BATON ROUGE, La. —
The LSU AgCenter estimates Hurricane Isaac has cut Louisiana’s pecan harvest by 15 percent.
Charlie Graham, professor for fruit and nut crops, says that would bring the total to just over 11 million pounds — down from pre-storm estimates of 13 million to 13.5 million pounds.
It still would be up from last year’s 9 million pounds.
Graham says prices are likely to be similar to 2011 levels.
Last November, farm prices ran from $1.25 to $3.50 a pound, with most varieties starting above $2.
Graham said he checked with growers from all parts of the state during the first week of September. “As expected, the damage in the southeastern portion of the state was higher than other regions of Louisiana,” he said.
He said damage was minimal in northwest Louisiana. Overall loss estimates were about 10 to 20 percent, rising to 20 to 30 percent for orchards in the hurricane’s path. One grower said he lost half his crop, Graham said.
The good news is that only a few trees were blown over. “Most of the damage was limited to actual nuts being blown out of trees and numerous small limbs being broken in orchards,” Graham said.
He said shucks had begun splitting in early varieties such as Candy, Pawnee and Kanza.
Growers should be able to harvest these nuts blown down by the storm and use a knife to cut or scrape the shuck off of the nut. Graham advised wearing rubber gloves to do that to avoid stained hands. The stain can linger for weeks, he said.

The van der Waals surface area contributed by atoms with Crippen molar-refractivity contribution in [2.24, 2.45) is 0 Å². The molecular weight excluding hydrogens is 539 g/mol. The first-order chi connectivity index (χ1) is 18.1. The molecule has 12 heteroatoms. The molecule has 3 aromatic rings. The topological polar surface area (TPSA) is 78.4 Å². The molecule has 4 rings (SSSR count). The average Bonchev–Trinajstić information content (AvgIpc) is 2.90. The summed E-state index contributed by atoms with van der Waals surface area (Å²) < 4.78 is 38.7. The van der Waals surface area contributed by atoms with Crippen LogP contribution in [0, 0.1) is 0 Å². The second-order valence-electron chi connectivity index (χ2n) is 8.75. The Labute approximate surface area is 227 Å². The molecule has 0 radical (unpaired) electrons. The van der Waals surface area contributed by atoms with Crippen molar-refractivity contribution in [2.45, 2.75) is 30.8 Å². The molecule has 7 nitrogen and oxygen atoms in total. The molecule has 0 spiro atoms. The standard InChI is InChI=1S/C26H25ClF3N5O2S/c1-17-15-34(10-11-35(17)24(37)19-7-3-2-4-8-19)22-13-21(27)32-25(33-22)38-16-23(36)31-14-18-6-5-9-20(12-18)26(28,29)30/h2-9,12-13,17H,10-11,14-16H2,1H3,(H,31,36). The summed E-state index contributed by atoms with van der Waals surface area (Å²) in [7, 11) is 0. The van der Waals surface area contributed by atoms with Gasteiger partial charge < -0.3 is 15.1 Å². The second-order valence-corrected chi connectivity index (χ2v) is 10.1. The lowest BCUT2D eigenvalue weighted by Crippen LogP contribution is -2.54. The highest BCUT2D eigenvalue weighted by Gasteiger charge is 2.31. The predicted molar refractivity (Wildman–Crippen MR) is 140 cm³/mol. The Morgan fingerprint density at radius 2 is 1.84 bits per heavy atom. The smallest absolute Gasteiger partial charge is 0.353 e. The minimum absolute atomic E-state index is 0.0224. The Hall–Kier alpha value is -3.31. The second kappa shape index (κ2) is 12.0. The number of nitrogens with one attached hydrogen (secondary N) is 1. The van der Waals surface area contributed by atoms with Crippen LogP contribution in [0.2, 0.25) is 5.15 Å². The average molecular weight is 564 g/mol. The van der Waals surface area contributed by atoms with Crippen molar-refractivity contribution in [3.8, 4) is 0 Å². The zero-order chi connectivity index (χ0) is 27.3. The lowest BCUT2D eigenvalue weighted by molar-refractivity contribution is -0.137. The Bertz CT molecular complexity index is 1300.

Those nuts will need to be dried for two to three weeks before they can be bagged and stored at room temperature.
Mid- and late-season varieties such as Elliott, Desirable, Moreland and Sumner have just about completed nut filling, but the shuck is still firmly attached to the shell. These varieties will require specialized equipment such as a dehuller to grind the shucks from fallen nuts.
“Allowing the shuck to dry on the nut does not result in the shuck being more easily removed,” Graham said. “Nuts which are not well ventilated will generally rot or suffer significant kernel deterioration.”
Graham said nuts still on the tree may not open if they were severely battered and bruised. There’s no way to estimate the amount of that damage, he said. Such “sticktights” won’t usually be as good as nuts that mature normally, he said.